Eat fruits and vegetables in their most natural form or prepare them using low-fat cooking techniques. Try steaming your vegetables, adding herbs and spices for heat and flavour, and munch your way through a fruit bowl and enjoy its natural taste and sweetness. Frozen or canned fruits and vegetables can be just as nutritious as fresh as they are packaged when they are ripe, which preserves their nutrients. Look at the ingredients list and watch for added sugar or syrup that adds calories.

Clock enough hours of sleep every night.

A good night's sleep is key to good health, and studies show poor sleep is associated with weight gain. With seven-nine hours of sleep a night, keeping the appetite hormones ghrelin and leptin in check is easier. With an adequate amount, those hormones can become balanced and lead to an increased appetite.

A plant-based protein shake before bed prevents you from waking with hunger pains and helps maximise muscle growth and recovery. Choosing a vegan protein over whey is advantageous as it is easier to digest and doesn't cause gas and bloating, which can interrupt sleep. Warm up some plant-based milk and add it to one sachet of nuut plant-based protein powder to help lull you to sleep. Try our homemade oat milk that is lactose-free and gentle on the stomach.

Make your lunch

Avoid take-out lunches and make your own so you know exactly what is going into them. You're also less likely to skip lunch on busy days, which might feel like cutting calories but makes you snack later in the day. nuut vegan protein is a great way to eat well on-the-run. Add avocado, cauliflower, hemp seeds or nuts and amp up your plant-based protein powder quota so you are full and happy until dinner time. nuut vegan protein powder is created in Perth using whole foods for daily nutrition, so you can rest assured that it is as healthy as your favourite homemade lunch.

Amp up fibre

Prioritising high-fibre carbs on low-carb days is the correct route for weight loss, as wholegrain carbohydrates are a rich source of fibre that is good for satiety, cholesterol control, and a happy, well-functioning gut.

Always choose whole fruit over juice as it still has its valuable fibre intact, which is good for digestion, fills you up and is lower in calories. For example, one 6-ounce serving of orange juice has 85 calories, compared to just 65 calories in a medium orange. Eat up!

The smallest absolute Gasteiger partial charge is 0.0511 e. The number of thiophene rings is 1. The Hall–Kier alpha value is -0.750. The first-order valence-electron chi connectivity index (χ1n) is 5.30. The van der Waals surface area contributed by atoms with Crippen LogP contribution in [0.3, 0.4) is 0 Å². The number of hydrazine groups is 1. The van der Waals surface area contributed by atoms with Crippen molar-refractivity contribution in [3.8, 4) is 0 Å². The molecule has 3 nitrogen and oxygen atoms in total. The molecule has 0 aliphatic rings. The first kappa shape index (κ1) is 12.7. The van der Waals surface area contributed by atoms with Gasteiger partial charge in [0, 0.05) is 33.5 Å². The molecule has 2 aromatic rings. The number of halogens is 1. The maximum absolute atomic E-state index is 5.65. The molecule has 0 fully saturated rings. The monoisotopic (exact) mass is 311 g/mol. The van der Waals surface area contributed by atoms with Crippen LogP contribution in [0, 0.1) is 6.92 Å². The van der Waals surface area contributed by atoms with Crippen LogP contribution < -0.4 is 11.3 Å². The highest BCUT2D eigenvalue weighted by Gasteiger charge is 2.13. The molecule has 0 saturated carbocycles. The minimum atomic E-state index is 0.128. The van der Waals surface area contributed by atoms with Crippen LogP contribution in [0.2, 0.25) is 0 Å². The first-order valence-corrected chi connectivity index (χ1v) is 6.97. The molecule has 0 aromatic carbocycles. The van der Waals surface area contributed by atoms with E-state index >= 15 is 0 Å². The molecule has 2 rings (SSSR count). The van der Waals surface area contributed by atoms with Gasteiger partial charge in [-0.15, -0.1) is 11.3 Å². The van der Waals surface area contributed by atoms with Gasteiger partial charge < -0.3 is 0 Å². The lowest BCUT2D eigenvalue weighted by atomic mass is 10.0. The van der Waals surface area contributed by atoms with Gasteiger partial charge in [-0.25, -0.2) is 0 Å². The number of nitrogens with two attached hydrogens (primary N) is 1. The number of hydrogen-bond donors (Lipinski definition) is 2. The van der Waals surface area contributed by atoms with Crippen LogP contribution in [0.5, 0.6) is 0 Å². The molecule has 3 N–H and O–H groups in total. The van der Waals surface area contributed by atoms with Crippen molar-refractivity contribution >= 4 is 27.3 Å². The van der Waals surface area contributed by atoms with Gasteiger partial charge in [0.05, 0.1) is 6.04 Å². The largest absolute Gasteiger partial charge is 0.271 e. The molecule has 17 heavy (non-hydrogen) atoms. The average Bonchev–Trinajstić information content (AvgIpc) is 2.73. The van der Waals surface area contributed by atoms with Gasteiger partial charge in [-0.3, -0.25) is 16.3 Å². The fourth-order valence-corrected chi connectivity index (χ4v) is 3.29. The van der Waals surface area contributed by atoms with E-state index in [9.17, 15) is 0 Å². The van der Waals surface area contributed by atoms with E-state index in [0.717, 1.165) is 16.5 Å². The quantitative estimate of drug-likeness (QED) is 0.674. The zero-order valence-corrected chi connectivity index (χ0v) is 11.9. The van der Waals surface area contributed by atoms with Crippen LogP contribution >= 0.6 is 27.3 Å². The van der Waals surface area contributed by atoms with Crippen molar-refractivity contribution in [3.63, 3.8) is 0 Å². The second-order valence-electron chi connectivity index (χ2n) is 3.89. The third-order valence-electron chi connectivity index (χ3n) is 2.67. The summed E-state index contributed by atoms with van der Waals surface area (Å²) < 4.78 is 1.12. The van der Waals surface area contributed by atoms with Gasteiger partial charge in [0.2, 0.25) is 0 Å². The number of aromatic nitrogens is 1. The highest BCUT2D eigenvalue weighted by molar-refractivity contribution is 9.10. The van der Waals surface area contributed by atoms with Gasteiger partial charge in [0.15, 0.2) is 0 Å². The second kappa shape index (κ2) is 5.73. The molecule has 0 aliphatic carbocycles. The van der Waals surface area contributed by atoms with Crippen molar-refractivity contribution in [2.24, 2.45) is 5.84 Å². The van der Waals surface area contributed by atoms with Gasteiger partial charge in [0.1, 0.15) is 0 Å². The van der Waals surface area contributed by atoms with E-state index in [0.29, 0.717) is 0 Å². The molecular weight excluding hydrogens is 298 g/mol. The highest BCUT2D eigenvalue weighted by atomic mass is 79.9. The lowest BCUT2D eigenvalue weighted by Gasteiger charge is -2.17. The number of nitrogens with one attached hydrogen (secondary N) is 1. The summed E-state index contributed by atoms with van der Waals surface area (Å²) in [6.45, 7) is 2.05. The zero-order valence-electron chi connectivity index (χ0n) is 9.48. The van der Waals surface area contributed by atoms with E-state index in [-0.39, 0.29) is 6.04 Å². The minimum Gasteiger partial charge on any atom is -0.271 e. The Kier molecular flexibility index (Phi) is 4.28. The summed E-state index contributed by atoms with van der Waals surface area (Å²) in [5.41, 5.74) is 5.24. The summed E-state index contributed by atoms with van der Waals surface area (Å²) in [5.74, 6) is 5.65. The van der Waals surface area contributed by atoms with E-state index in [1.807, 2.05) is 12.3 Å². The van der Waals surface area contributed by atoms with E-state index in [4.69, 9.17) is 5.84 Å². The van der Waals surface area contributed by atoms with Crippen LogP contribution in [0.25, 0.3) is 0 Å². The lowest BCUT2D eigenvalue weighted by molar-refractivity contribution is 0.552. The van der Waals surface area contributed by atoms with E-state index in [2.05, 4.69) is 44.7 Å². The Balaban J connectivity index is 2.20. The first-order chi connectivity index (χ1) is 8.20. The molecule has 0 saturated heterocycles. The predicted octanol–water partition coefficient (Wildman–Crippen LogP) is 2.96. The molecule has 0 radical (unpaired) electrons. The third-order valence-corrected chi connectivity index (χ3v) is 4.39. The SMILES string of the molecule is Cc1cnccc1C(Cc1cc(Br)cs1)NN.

Take your time

Eating mindfully is a simple way to cut back on calories. When you chew slowly instead of inhaling your food, your body registers the feeling of fullness, which takes up to 20 minutes for your brain to register.

A recent study compared one group of people who wolfed down their food quickly, another who ate at a normal speed, and a third who ate slowly. Those who ate at a regular pace were 29% less likely to be obese, while the people who ate slowly were 42% less likely to be obese. And although absolute reductions in waist circumference throughout the study were small, they were greater among slow and normal eaters.

Drink more water

Sometimes thirst can be misinterpreted as hunger pains, causing us to reach for snacks when all we need is a long glass of water. Many studies show a positive correlation between increased water consumption and weight loss. It has been proven that without water, the body cannot metabolise stored fat or carbohydrates - a process called lipolysis that is essential for burning stored fat and fat from food and drink. All good reasons to down more water!

There is no standard recommendation for how much water we should drink as some people require more or less water, depending on factors like age, size, activity level and sun exposure. However, the National Academy of Medicine suggests 13 cups and 9 cups for healthy men and women, respectively, with 1 cup equalling 8 ounces. If drinking plain water doesn't thrill you, try adding ice and fresh citrus and remember to add water to your vegan protein powder. Every drop counts!